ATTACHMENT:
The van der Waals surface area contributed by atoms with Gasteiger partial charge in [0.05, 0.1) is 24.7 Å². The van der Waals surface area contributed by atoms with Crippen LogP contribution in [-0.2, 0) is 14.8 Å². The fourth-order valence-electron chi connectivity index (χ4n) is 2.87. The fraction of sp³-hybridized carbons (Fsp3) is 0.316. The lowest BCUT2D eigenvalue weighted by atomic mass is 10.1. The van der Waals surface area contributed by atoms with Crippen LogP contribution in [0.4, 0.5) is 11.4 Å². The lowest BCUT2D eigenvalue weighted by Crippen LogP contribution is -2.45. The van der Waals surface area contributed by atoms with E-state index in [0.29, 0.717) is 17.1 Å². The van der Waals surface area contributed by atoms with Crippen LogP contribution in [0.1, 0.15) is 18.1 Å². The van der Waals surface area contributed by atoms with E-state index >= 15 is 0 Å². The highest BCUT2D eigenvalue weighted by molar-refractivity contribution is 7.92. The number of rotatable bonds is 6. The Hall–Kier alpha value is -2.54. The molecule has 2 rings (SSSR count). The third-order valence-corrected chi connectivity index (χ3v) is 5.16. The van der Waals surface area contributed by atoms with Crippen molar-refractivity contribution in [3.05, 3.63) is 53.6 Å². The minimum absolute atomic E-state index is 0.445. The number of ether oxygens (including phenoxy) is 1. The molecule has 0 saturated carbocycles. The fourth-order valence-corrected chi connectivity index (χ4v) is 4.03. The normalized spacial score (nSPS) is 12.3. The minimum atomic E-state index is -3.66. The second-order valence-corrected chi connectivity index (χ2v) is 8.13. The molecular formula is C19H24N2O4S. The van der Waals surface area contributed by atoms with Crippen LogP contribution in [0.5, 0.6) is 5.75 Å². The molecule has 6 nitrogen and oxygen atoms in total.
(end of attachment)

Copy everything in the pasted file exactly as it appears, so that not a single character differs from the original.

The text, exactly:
The van der Waals surface area contributed by atoms with Gasteiger partial charge in [0.05, 0.1) is 24.7 Å². The van der Waals surface area contributed by atoms with Crippen LogP contribution in [-0.2, 0) is 14.8 Å². The fourth-order valence-electron chi connectivity index (χ4n) is 2.87. The fraction of sp³-hybridized carbons (Fsp3) is 0.316. The lowest BCUT2D eigenvalue weighted by atomic mass is 10.1. The van der Waals surface area contributed by atoms with Crippen LogP contribution in [0.4, 0.5) is 11.4 Å². The lowest BCUT2D eigenvalue weighted by Crippen LogP contribution is -2.45. The van der Waals surface area contributed by atoms with E-state index in [0.29, 0.717) is 17.1 Å². The van der Waals surface area contributed by atoms with Crippen LogP contribution in [0.1, 0.15) is 18.1 Å². The van der Waals surface area contributed by atoms with E-state index >= 15 is 0 Å². The highest BCUT2D eigenvalue weighted by molar-refractivity contribution is 7.92. The number of rotatable bonds is 6. The Hall–Kier alpha value is -2.54. The molecule has 2 rings (SSSR count). The third-order valence-corrected chi connectivity index (χ3v) is 5.16. The van der Waals surface area contributed by atoms with Crippen molar-refractivity contribution in [3.05, 3.63) is 53.6 Å². The minimum absolute atomic E-state index is 0.445. The number of ether oxygens (including phenoxy) is 1. The molecule has 0 saturated carbocycles. The fourth-order valence-corrected chi connectivity index (χ4v) is 4.03. The normalized spacial score (nSPS) is 12.3. The minimum atomic E-state index is -3.66. The second-order valence-corrected chi connectivity index (χ2v) is 8.13. The molecular formula is C19H24N2O4S. The van der Waals surface area contributed by atoms with Crippen LogP contribution in [0.5, 0.6) is 5.75 Å². The molecule has 6 nitrogen and oxygen atoms in total.